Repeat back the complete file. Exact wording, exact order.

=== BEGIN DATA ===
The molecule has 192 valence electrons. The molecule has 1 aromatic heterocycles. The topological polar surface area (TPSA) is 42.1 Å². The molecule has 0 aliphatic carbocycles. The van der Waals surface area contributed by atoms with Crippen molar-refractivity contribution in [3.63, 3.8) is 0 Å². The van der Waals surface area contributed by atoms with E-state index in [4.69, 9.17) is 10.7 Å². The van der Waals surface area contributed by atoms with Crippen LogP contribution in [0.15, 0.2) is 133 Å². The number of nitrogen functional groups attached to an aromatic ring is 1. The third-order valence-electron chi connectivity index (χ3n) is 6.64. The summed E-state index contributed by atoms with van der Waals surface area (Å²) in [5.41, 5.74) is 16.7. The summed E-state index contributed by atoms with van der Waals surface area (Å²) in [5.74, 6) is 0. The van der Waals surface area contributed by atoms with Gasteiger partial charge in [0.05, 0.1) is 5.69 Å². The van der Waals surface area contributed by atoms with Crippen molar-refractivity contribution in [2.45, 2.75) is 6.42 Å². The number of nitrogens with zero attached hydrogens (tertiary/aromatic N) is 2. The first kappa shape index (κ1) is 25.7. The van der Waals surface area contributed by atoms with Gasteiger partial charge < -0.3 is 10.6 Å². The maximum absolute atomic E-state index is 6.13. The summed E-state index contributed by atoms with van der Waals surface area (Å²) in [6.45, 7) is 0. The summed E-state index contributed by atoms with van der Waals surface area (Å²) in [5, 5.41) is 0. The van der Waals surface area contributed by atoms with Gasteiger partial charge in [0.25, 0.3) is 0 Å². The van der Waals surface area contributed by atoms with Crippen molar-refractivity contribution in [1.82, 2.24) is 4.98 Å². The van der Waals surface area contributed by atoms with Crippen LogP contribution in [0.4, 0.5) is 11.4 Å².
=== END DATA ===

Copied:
The molecule has 192 valence electrons. The molecule has 1 aromatic heterocycles. The topological polar surface area (TPSA) is 42.1 Å². The molecule has 0 aliphatic carbocycles. The van der Waals surface area contributed by atoms with Crippen molar-refractivity contribution in [3.63, 3.8) is 0 Å². The van der Waals surface area contributed by atoms with E-state index in [4.69, 9.17) is 10.7 Å². The van der Waals surface area contributed by atoms with Crippen LogP contribution in [0.15, 0.2) is 133 Å². The number of nitrogen functional groups attached to an aromatic ring is 1. The third-order valence-electron chi connectivity index (χ3n) is 6.64. The summed E-state index contributed by atoms with van der Waals surface area (Å²) in [5.41, 5.74) is 16.7. The summed E-state index contributed by atoms with van der Waals surface area (Å²) in [5.74, 6) is 0. The van der Waals surface area contributed by atoms with Gasteiger partial charge in [0.05, 0.1) is 5.69 Å². The van der Waals surface area contributed by atoms with Crippen molar-refractivity contribution in [2.45, 2.75) is 6.42 Å². The number of nitrogens with zero attached hydrogens (tertiary/aromatic N) is 2. The first kappa shape index (κ1) is 25.7. The van der Waals surface area contributed by atoms with Gasteiger partial charge < -0.3 is 10.6 Å². The maximum absolute atomic E-state index is 6.13. The summed E-state index contributed by atoms with van der Waals surface area (Å²) in [6.45, 7) is 0. The summed E-state index contributed by atoms with van der Waals surface area (Å²) in [5, 5.41) is 0. The van der Waals surface area contributed by atoms with Gasteiger partial charge in [0.25, 0.3) is 0 Å². The van der Waals surface area contributed by atoms with Crippen molar-refractivity contribution in [1.82, 2.24) is 4.98 Å². The van der Waals surface area contributed by atoms with Crippen LogP contribution in [0.4, 0.5) is 11.4 Å².